Board Discusses Sewer System Needs, Town Services at Mini Budget Retreat
The Hillsborough Board of Commissioners discussed projected sewer system needs and town services during a mini budgetary planning retreat this week.
Due to the COVID-19 pandemic, the board is conducting virtual retreats during its monthly work sessions. During Monday’s retreat, the mayor and commissioners received a presentation on the status of three utilities evaluations and discussed town services in relation to a strategic plan being developed to align the town’s resources with priorities.
The next budgetary planning retreat will be April 26, and a proposed budget package will be available later this spring for review. The budget public hearing and work session will be May 24, with a work session June 7 if needed. The board will consider adoption June 14. This past Monday’s meeting can be viewed on the town’s YouTube channel.
Kicking off the retreat, Utilities Director Marie Strandwitz provided information about the town’s water and wastewater systems and shared preliminary findings of three consultant evaluations related to water and sewer modeling and a sewage pumping station replacement.
The work to perform system upgrades through 2040 on the sewer system is estimated at $25 million. Strandwitz noted the costs include engineering and contingency funds and work is still underway. Some improvements could reduce other needs and costs.
Modeling and other work mentioned on the water system would provide redundancy to customers by connecting pipes to reduce affected outages during main breaks. The evaluation of the system also is helping the town understand the impacts of a failure at the Water Treatment Plant. The cost for additional modeling is estimated at $80,000. Other water system improvements in the upcoming budget cycle could be $400,000 or more.
The town manager said staff would return to the board in May with an initial proposal for how to approach the utility needs.
Town Manager Eric Peterson and Assistant to the Manager and Deputy Budget Director Jen Della Valle led discussion of town services, initiated in the development of a strategic plan. The three-year plan will narrow town focus, outlining key priorities and steps to accomplish goals.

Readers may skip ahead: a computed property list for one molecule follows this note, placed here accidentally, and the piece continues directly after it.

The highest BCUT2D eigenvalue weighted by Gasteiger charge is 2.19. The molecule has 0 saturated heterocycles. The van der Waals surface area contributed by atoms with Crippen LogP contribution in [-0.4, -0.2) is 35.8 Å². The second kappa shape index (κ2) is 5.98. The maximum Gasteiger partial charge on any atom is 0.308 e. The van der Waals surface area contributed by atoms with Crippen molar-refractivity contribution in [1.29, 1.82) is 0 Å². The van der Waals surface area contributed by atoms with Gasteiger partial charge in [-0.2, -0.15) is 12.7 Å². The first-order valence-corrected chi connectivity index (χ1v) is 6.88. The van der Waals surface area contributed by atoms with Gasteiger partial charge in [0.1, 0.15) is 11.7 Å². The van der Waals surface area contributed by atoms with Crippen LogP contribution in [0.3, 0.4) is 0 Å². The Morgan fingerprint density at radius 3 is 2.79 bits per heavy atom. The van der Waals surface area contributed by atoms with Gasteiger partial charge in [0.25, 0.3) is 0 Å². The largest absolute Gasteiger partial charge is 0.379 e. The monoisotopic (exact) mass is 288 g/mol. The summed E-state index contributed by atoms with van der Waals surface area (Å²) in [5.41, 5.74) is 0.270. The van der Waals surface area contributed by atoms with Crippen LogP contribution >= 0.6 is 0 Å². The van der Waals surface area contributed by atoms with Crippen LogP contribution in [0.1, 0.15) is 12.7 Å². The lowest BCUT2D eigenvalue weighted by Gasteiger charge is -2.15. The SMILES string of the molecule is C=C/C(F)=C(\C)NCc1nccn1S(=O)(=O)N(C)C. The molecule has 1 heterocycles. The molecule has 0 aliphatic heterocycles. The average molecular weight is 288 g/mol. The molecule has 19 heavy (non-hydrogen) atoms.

The manager said it is important to be mindful of how much staff are doing. He said a six-page listing of services provided to the board likely could have been longer. The listing was part of a staff exercise to distinguish between core services and those that may be beyond traditional small-town offerings. Della Valle said the town’s strategic plan ultimately may contain fewer initiatives than the plans of larger organizations, but staff want to be confident they can deliver what is proposed.
Appreciation was expressed for the work accomplished by the town’s small staff of about 100. There was discussion about considering whether a requested task strays out of traditional municipal offerings. It was noted that labor divisions differ across the country and some community members may not know what services to expect from the various levels of government in North Carolina.
In other business at Monday’s work session, the board discussed the size and uses for a future train station building in preparation for seeking design services. Staff was directed to prepare a request for qualifications that includes designing a carbon-neutral, 7,000-square-foot building. The $7 million, state-funded project in central Hillsborough would include a community meeting space, one to three public offices and storage areas in addition to station amenities. The town has primary responsibility for delivery within seven years of the funding agreement, executed in February, as well as long-term ownership and maintenance of the building and site. Design is expected to begin in Fiscal Year 2022, which starts July 1, and take about two years.